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A 32-year-old man is brought to the emergency department after becoming disoriented, combative, and agitated earlier that day. He is accompanied by a friend, who states that the patient has a history of alcohol and drug abuse, including inhalants.
On physical examination, the patient is uncooperative and slightly disoriented. Temperature is normal, blood pressure is 140/88 mm Hg, and pulse rate is 98/min. The remainder of the examination is normal.
|Fasting glucose||110 mg/dL (6.1 mmol/L)|
|Sodium||142 mEq/L (142 mmol/L)|
|Potassium||4.1 mEq/L (4.1 mmol/L)|
|Chloride||109 meg/L (109 mmol/L)|
|Bicarbonate||23 mEq/L (23 mmol/L)|
|Blood urea nitrogen||18 mg/dL (6.4 mmol/L)|
|Plasma osmolality||320 mosm/kg H2O (320 mmol/kg H2O)|
|Serum creatinine||1.1 mg/dL (97.2 µmol/L)|
|Urinalysis||Trace glucose; 4+ ketones|
Arterial blood gas studies (with the patient breathing ambient air):
|Pco2||44 mm Hg|
|Po2||92 mm Hg|
Which of the following is the most likely cause of this patient’s clinical presentation?
A) Alcoholic ketoacidosis
B) Diabetic ketoacidosis
C) Ethylene glycol
D) Isopropyl alcohol
MKSAP Answer and Critique
The correct answer is D) Isopropyl alcohol. This item is available to MKSAP 15 subscribers as item 8 in the Nephrology section. More information about MKSAP 15 is available online.
This patient most likely has isopropyl alcohol poisoning. Manifestations of this condition resemble those in ethanol intoxication and include inebriation and a depressed mental status. Isopropyl alcohol ingestion causes acetone production, which results in ketones in the blood and urine. However, because bicarbonate is not consumed during acetone production, metabolic acidosis is absent in this setting. Isopropyl alcohol poisoning is characterized by an increased osmolal gap in the setting of positive serum and urine ketones. The osmolal gap is the difference between the measured and calculated osmolality, with the calculated osmolality obtained using the following formula:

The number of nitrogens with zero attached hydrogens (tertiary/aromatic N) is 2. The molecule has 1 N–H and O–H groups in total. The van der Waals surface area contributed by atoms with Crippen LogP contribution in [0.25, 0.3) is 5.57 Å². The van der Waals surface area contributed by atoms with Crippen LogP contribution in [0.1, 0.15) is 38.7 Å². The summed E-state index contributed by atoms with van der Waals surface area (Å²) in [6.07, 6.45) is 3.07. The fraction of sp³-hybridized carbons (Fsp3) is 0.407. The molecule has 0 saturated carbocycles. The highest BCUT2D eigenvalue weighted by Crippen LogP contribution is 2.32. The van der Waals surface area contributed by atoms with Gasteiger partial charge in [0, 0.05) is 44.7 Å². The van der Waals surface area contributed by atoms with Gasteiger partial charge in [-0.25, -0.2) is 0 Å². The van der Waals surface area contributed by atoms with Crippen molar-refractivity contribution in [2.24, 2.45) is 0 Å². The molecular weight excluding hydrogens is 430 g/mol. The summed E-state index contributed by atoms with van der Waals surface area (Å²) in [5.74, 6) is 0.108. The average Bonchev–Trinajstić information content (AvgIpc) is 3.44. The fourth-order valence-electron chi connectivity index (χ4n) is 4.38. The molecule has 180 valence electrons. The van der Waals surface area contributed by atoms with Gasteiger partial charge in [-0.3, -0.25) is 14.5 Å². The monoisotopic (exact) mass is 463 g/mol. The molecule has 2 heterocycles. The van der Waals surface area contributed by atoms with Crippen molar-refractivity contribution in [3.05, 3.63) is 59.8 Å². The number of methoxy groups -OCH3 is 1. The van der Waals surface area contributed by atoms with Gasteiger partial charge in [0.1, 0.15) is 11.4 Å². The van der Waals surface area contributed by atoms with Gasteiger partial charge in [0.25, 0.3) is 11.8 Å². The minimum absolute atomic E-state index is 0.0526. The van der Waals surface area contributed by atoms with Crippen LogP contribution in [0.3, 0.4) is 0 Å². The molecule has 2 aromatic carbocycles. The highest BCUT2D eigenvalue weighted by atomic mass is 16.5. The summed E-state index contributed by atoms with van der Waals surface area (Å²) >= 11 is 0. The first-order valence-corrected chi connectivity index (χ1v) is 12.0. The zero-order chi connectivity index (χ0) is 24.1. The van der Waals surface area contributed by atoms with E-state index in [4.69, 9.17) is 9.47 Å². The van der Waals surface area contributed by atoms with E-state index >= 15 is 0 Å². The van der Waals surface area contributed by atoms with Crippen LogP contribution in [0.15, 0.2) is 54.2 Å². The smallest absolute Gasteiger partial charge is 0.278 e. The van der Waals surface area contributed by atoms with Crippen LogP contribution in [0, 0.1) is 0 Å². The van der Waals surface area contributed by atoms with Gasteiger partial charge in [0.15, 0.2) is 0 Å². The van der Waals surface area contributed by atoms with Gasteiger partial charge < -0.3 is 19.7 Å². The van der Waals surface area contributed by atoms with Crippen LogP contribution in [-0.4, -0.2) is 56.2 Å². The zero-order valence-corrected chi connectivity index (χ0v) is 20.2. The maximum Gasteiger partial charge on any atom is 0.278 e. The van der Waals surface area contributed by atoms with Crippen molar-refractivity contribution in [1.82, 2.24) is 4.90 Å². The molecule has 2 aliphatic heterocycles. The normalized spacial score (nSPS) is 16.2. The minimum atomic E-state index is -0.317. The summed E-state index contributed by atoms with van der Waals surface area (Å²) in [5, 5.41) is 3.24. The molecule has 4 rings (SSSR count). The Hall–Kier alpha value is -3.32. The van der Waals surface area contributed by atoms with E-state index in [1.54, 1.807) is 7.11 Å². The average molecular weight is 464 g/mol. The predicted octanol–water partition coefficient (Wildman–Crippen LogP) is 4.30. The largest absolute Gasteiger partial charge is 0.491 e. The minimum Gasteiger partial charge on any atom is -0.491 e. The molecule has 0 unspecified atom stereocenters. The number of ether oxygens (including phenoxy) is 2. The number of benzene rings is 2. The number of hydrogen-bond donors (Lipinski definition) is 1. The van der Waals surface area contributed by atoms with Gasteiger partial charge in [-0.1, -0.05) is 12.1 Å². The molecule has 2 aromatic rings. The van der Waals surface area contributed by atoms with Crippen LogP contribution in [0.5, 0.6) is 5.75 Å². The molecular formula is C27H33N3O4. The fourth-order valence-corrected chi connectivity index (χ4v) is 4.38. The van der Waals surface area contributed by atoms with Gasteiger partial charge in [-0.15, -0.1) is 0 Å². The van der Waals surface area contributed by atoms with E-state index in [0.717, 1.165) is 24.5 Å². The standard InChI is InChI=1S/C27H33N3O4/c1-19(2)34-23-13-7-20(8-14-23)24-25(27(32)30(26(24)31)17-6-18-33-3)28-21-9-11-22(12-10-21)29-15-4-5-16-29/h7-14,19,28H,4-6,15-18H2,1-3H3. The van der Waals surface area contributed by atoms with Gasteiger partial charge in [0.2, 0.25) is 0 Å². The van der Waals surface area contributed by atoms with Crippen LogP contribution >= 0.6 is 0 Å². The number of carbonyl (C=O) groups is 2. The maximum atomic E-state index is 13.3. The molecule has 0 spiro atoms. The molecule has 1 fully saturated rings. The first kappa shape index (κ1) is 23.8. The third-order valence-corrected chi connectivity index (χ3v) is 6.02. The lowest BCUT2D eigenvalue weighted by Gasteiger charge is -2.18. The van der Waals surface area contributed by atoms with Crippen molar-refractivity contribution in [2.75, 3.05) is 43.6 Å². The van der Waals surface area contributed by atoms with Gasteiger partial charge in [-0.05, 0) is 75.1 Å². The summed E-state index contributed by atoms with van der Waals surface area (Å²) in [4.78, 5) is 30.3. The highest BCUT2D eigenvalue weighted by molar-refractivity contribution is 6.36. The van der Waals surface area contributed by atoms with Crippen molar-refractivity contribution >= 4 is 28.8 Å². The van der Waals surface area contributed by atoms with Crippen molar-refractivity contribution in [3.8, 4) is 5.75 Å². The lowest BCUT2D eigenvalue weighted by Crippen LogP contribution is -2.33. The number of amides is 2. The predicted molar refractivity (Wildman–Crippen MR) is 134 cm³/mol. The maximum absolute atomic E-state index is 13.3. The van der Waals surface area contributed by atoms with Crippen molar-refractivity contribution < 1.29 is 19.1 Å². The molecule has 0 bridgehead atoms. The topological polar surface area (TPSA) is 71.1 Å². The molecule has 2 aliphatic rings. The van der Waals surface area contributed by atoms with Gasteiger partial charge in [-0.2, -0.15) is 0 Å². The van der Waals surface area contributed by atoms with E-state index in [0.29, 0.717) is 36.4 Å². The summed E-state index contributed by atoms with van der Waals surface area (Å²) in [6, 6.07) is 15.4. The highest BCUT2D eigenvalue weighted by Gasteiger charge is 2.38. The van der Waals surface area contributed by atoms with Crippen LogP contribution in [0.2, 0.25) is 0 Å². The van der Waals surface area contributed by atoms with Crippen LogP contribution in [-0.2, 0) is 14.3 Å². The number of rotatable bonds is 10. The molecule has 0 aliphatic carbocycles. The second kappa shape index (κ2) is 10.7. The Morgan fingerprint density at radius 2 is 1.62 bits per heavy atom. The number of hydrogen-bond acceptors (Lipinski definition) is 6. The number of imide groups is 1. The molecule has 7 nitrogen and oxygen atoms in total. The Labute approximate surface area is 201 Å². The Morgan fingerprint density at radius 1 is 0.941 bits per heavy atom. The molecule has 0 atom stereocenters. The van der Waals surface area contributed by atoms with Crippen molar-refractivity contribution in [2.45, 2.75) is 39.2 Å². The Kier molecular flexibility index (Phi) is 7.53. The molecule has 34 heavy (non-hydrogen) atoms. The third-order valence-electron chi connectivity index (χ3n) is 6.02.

Plasma Osmolality (mosm/kg H2O) = 2 × Serum Sodium (mEq/L) + Blood Urea Nitrogen (mg/dL)/2.8 + Glucose (mg/dL)/18
This patient’s calculated plasma osmolality is 296 mosm/kg H2O (296 mmol/kg H2O) and the calculated osmolal gap is 24 mosm/kg H2O (24 mmol/kg H2O), whereas the normal osmolal gap is approximately 10 mosm/kg H2O (10 mmol/kg H2O). An elevated osmolal gap suggests the presence of an unmeasured osmole and is most commonly caused by ethanol. The osmolal gap is also elevated in the presence of ethylene glycol, methanol, and isopropyl alcohol. However, isopropyl alcohol does not cause an elevated anion gap metabolic acidosis (methanol and ethylene glycol poisoning) and is not associated with retinal abnormalities (methanol poisoning) or kidney failure (ethylene glycol poisoning).
This patient’s confusion and disorientation are consistent with ethylene glycol poisoning, diabetic ketoacidosis, and alcoholic ketoacidosis; however, these conditions would be associated with an anion gap metabolic acidosis. Toluene, an industrial solvent that can be abused as an inhalant, may cause confusion and disorientation in addition to metabolic acidosis, hypokalemia, hypophosphatemia, rhabdomyolysis, and elevated creatine kinase level. The absence of metabolic acidosis and hypokalemia makes toluene poisoning unlikely.
- Isopropyl alcohol poisoning is characterized by an increased osmolal gap in the setting of positive serum and urine ketones and does not cause metabolic acidosis.
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